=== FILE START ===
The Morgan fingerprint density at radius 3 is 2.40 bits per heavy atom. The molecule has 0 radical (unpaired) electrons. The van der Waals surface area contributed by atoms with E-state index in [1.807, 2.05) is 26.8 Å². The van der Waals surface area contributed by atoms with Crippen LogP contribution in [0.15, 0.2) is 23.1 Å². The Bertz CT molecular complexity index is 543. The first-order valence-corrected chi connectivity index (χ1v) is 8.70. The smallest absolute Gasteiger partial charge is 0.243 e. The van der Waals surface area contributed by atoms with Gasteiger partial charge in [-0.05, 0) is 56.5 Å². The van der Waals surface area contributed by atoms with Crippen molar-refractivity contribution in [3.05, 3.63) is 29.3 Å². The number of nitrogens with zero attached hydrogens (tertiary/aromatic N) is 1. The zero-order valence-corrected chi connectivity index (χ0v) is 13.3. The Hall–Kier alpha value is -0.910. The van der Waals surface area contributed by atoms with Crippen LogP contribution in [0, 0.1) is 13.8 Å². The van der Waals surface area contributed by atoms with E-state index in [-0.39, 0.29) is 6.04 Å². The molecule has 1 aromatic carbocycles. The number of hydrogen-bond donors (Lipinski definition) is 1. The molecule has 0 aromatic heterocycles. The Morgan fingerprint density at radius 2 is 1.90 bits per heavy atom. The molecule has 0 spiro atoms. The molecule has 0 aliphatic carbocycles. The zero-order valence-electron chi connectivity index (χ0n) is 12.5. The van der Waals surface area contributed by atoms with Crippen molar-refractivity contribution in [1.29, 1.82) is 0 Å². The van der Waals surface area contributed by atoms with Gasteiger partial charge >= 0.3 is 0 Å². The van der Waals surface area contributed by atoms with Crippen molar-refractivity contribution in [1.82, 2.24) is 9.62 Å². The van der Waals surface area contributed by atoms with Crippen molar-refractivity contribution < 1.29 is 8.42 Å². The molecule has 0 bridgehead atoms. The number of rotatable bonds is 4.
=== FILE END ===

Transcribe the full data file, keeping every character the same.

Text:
The Morgan fingerprint density at radius 3 is 2.40 bits per heavy atom. The molecule has 0 radical (unpaired) electrons. The van der Waals surface area contributed by atoms with E-state index in [1.807, 2.05) is 26.8 Å². The van der Waals surface area contributed by atoms with Crippen LogP contribution in [0.15, 0.2) is 23.1 Å². The Bertz CT molecular complexity index is 543. The first-order valence-corrected chi connectivity index (χ1v) is 8.70. The smallest absolute Gasteiger partial charge is 0.243 e. The van der Waals surface area contributed by atoms with Gasteiger partial charge in [-0.05, 0) is 56.5 Å². The van der Waals surface area contributed by atoms with Crippen molar-refractivity contribution in [3.05, 3.63) is 29.3 Å². The number of nitrogens with zero attached hydrogens (tertiary/aromatic N) is 1. The zero-order valence-corrected chi connectivity index (χ0v) is 13.3. The Hall–Kier alpha value is -0.910. The van der Waals surface area contributed by atoms with Crippen LogP contribution in [0, 0.1) is 13.8 Å². The van der Waals surface area contributed by atoms with E-state index in [-0.39, 0.29) is 6.04 Å². The molecule has 1 aromatic carbocycles. The number of hydrogen-bond donors (Lipinski definition) is 1. The molecule has 0 aromatic heterocycles. The Morgan fingerprint density at radius 2 is 1.90 bits per heavy atom. The molecule has 0 spiro atoms. The molecule has 0 aliphatic carbocycles. The zero-order valence-electron chi connectivity index (χ0n) is 12.5. The van der Waals surface area contributed by atoms with Crippen molar-refractivity contribution in [1.29, 1.82) is 0 Å². The van der Waals surface area contributed by atoms with Gasteiger partial charge >= 0.3 is 0 Å². The van der Waals surface area contributed by atoms with Crippen molar-refractivity contribution in [1.82, 2.24) is 9.62 Å². The van der Waals surface area contributed by atoms with Crippen molar-refractivity contribution < 1.29 is 8.42 Å². The molecule has 0 bridgehead atoms. The number of rotatable bonds is 4.